CLEVELAND — A look at a sampling of some of the dollar amounts Northeast Ohio cities will soon receive, and you can see how the state's total of $11.2 billion in total aid adds up: $4 million to a city like Mentor, to $66 million for Canton, $40.5 million for Cleveland Heights, and more than a half-billion for Cleveland — numbers that seem almost too good to be true.
"They're true,” Rep. Marcy Kaptur reassured News 5 Thursday. “You might remember about a year ago when under the prior president there was assistance major communities like Cleveland itself, the city of Cleveland was left out, the city of Lorain was left out, the city of Toledo was left out,” she said. “For the greater region, I’m just applauding because they were denied before.”
On top of being left out, Ohio cities were hit harder early on, and here's why: while most local governments across the country rely on slow-to-fluctuate property taxes to fund operations, a smaller percentage rely more heavily on sales taxes that still have stayed strong. But fewer than 10 percent rely on income taxes — a slim piece of the pie — that includes Ohio.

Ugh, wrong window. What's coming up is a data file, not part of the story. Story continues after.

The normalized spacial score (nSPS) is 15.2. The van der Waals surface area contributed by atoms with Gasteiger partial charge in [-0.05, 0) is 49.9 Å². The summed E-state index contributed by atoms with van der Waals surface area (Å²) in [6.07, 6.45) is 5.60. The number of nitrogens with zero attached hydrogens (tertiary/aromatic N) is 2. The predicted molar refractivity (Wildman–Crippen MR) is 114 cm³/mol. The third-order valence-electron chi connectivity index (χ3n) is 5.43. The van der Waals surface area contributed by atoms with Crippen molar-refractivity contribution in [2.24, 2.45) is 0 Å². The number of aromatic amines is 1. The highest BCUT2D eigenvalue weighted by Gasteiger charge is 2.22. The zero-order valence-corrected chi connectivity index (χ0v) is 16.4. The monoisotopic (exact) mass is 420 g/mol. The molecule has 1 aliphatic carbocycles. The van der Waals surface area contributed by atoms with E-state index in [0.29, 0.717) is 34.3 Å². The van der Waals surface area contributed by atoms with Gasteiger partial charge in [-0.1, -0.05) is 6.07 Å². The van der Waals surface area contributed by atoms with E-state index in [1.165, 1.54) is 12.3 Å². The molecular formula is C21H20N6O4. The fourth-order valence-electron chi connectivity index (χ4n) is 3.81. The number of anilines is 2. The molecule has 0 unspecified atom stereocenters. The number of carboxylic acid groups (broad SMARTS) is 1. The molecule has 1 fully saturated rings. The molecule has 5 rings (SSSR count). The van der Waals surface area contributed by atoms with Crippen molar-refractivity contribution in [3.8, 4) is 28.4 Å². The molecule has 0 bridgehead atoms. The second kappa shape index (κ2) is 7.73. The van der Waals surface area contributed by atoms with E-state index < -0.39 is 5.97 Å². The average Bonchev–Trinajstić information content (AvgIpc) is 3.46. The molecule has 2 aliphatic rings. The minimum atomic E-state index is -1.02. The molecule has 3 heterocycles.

So when people aren't working, they're not generating income, and, in turn, income taxes.
Consider this: Cleveland gets 66% of its general revenue from income taxes, Toledo close to the same — 67.6%, Columbus even more so at 76%. That's why they ranked number one last spring in a study by the Brookings Institution looking at cities most likely to feel quicker the financial impacts of the crisis.
In fact, four of the top five cities on the list are from Ohio. Akron was 13th; the city made cuts and changes to prepare immediately last spring for the worst. News that $153 million is now headed their way is huge.
"We can actually go to our communities and say this is our plan to be able to do this and this is where we want to spend the money,” said Akron Mayor Dan Horrigan. “So to me it's a real sigh of relief not only in Akron, but I know across the community, and across cities, across the country."